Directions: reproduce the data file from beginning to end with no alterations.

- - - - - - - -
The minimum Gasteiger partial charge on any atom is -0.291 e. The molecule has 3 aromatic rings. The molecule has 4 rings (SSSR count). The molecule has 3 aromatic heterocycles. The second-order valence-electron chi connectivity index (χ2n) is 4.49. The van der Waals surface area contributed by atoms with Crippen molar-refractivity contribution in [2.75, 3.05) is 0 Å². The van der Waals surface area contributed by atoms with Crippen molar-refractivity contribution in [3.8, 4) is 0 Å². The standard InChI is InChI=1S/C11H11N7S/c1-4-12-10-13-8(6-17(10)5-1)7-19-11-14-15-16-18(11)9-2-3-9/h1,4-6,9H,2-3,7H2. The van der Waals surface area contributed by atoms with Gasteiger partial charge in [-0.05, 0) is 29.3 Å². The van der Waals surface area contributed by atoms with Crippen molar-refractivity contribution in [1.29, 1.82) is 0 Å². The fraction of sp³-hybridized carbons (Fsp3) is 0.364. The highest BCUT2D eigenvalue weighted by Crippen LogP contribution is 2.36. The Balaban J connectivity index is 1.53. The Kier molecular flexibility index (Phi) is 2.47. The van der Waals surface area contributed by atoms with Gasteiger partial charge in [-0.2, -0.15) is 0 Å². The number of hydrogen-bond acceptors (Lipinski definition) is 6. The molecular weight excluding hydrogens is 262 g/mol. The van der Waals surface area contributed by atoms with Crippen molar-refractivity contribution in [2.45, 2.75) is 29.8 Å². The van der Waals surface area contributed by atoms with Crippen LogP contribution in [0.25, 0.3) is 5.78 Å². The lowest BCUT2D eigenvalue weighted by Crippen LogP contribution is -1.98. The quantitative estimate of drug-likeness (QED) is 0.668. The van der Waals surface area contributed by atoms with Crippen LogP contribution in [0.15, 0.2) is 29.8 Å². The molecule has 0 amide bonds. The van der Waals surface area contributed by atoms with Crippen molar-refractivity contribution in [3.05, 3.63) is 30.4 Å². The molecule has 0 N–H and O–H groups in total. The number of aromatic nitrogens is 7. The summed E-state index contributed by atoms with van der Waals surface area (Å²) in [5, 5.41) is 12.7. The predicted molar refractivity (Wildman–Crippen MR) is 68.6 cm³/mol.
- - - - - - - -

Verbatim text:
The minimum Gasteiger partial charge on any atom is -0.291 e. The molecule has 3 aromatic rings. The molecule has 4 rings (SSSR count). The molecule has 3 aromatic heterocycles. The second-order valence-electron chi connectivity index (χ2n) is 4.49. The van der Waals surface area contributed by atoms with Crippen molar-refractivity contribution in [2.75, 3.05) is 0 Å². The van der Waals surface area contributed by atoms with Crippen molar-refractivity contribution in [3.8, 4) is 0 Å². The standard InChI is InChI=1S/C11H11N7S/c1-4-12-10-13-8(6-17(10)5-1)7-19-11-14-15-16-18(11)9-2-3-9/h1,4-6,9H,2-3,7H2. The van der Waals surface area contributed by atoms with Gasteiger partial charge in [-0.05, 0) is 29.3 Å². The van der Waals surface area contributed by atoms with Crippen molar-refractivity contribution in [1.29, 1.82) is 0 Å². The fraction of sp³-hybridized carbons (Fsp3) is 0.364. The highest BCUT2D eigenvalue weighted by Crippen LogP contribution is 2.36. The Balaban J connectivity index is 1.53. The Kier molecular flexibility index (Phi) is 2.47. The van der Waals surface area contributed by atoms with Gasteiger partial charge in [-0.2, -0.15) is 0 Å². The number of hydrogen-bond acceptors (Lipinski definition) is 6. The molecular weight excluding hydrogens is 262 g/mol. The van der Waals surface area contributed by atoms with Crippen molar-refractivity contribution in [2.45, 2.75) is 29.8 Å². The van der Waals surface area contributed by atoms with Crippen LogP contribution in [0.25, 0.3) is 5.78 Å². The lowest BCUT2D eigenvalue weighted by Crippen LogP contribution is -1.98. The quantitative estimate of drug-likeness (QED) is 0.668. The van der Waals surface area contributed by atoms with Crippen LogP contribution in [0.15, 0.2) is 29.8 Å². The molecule has 0 amide bonds. The van der Waals surface area contributed by atoms with Crippen molar-refractivity contribution in [3.05, 3.63) is 30.4 Å². The molecule has 0 N–H and O–H groups in total. The number of aromatic nitrogens is 7. The summed E-state index contributed by atoms with van der Waals surface area (Å²) in [5, 5.41) is 12.7. The predicted molar refractivity (Wildman–Crippen MR) is 68.6 cm³/mol.